At the beginning of the COVID-19 vaccine rollout, health experts across the country wanted to pay close attention to minority groups, especially since an overwhelming number of people of color were dying from the virus.
Four members of the faculty from three different colleges at Louisiana Tech University are now receiving grant funding to recruit and mentor minority students to increase their participation in STEM fields.
Triplets, Stevie, Steven, and Stephon Wilson, are set to graduate from Grambling State University the week of April 12, carrying on the tradition as fifth generation graduates from the university; their family has attended Grambling since the 1950s. All three grew up in Winnfield, La.
There are currently three states in the U.S. that do not have hate crime laws: Wyoming, South Carolina, and Arkansas. Republican Governor Asa Hutchinson has made enacting one a priority in 2021, but the effort has stalled due to resistance among conservatives in the majority-Republican legislature.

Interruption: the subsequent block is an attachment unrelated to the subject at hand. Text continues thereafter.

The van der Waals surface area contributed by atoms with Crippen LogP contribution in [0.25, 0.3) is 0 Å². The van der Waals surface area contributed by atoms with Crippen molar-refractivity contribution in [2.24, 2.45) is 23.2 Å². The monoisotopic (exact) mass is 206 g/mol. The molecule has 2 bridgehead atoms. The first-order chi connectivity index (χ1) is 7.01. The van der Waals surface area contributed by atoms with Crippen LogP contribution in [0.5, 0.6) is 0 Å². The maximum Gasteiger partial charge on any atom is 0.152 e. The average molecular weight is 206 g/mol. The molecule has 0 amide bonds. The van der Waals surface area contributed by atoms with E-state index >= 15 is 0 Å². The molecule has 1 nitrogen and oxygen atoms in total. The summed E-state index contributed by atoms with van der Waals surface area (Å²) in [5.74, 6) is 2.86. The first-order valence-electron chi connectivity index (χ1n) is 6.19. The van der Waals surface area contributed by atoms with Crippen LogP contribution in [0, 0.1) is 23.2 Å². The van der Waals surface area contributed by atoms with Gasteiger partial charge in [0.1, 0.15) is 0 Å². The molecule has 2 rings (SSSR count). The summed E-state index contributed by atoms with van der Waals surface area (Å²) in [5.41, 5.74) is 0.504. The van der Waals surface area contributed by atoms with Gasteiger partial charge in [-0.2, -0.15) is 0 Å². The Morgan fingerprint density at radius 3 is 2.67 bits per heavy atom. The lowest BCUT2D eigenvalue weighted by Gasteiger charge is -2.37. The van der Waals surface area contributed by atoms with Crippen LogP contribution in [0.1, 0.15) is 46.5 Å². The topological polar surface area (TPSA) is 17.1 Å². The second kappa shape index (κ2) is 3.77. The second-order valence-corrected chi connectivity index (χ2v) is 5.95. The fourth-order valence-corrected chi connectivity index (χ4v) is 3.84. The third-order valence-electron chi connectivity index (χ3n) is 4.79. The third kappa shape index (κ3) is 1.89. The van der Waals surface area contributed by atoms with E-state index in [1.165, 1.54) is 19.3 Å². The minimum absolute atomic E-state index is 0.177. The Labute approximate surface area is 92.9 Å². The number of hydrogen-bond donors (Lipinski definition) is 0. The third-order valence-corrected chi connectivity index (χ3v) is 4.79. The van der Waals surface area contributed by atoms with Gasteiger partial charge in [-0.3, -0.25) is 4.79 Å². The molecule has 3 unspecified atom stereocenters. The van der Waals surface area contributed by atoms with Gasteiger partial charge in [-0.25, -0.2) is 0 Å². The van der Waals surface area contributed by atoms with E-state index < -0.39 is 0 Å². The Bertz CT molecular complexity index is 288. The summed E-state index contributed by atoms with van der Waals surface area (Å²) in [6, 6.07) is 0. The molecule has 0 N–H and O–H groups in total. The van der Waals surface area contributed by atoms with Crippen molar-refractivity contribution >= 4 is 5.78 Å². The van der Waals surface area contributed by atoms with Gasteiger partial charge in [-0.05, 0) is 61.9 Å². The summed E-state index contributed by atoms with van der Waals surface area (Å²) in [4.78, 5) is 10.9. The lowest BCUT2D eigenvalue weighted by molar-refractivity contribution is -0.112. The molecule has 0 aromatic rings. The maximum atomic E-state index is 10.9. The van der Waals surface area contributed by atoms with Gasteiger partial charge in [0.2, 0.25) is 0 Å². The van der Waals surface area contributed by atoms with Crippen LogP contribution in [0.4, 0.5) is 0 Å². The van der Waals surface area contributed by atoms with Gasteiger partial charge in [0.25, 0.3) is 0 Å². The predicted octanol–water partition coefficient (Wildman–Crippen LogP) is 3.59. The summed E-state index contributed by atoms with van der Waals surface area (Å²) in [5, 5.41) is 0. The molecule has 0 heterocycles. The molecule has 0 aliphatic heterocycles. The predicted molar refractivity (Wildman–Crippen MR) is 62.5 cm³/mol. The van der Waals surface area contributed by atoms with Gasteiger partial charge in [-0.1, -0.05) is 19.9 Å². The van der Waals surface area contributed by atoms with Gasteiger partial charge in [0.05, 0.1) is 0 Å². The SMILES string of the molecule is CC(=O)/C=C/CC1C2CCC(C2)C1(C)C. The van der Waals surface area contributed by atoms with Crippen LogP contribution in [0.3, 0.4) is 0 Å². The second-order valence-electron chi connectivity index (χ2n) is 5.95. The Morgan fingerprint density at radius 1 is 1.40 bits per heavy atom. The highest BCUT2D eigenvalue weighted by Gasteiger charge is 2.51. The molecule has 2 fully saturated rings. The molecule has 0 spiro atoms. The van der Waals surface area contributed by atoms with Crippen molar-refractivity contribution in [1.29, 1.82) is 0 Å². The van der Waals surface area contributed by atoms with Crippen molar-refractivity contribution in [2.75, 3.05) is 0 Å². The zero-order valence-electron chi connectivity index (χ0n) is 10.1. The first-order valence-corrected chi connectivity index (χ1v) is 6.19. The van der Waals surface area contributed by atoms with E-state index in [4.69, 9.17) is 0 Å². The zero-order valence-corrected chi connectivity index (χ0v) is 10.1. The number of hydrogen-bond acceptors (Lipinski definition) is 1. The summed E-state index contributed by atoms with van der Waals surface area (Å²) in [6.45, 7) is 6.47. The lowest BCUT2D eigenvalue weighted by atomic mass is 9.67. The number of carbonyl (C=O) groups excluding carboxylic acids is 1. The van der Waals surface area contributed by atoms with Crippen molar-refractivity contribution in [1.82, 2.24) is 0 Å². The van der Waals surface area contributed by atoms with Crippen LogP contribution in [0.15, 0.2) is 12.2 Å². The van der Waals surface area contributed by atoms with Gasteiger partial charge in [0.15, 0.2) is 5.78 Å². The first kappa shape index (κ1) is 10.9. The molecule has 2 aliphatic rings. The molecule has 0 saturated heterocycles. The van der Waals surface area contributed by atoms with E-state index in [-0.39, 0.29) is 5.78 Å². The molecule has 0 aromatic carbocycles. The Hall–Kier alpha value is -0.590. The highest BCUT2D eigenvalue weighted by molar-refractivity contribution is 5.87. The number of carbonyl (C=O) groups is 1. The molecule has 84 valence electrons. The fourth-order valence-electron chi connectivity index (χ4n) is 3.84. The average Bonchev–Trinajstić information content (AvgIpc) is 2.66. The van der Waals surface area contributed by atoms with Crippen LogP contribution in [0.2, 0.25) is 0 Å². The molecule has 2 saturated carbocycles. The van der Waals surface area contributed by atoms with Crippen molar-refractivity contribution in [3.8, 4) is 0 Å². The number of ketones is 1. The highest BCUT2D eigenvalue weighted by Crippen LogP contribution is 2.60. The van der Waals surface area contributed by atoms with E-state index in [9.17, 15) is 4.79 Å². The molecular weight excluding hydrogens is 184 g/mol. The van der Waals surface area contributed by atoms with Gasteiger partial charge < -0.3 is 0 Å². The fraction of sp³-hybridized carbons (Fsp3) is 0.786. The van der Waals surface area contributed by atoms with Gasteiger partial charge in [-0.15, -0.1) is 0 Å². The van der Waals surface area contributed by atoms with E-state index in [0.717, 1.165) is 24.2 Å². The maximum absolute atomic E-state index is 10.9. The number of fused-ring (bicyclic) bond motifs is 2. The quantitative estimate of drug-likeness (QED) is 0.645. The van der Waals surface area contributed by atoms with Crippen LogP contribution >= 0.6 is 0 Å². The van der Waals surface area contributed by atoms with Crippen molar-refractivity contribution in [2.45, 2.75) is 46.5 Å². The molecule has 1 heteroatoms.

Shreveport Mayor Adrian Perkins is accepting a call to action issued by former President Barack Obama for communities to enact sustainable change through policies and partnerships to address opportunity gaps that boys and young men of color face in the U.S.
Activists across the world took to the streets in protest after the police-involved deaths of George Floyd in Minneapolis and Breonna Taylor in Louisville. In Shreveport, many demanded answers to police-involved deaths in our own community.
The bill, which addresses training at K-12 schools and postsecondary education institutions with respect to certain concepts related to race and sex, was voluntarily withdrawn by the author pending further dialogue on the issue.
The City of Shreveport’s Commission on Race and Diversity will hold a virtual political forum on Thursday, October 22. The event will begin at 5:30 p.m. and can be viewed at shreveportla.gov, GBCShreveport on Facebook and the Shreveport Commission on Race’s Facebook page as well.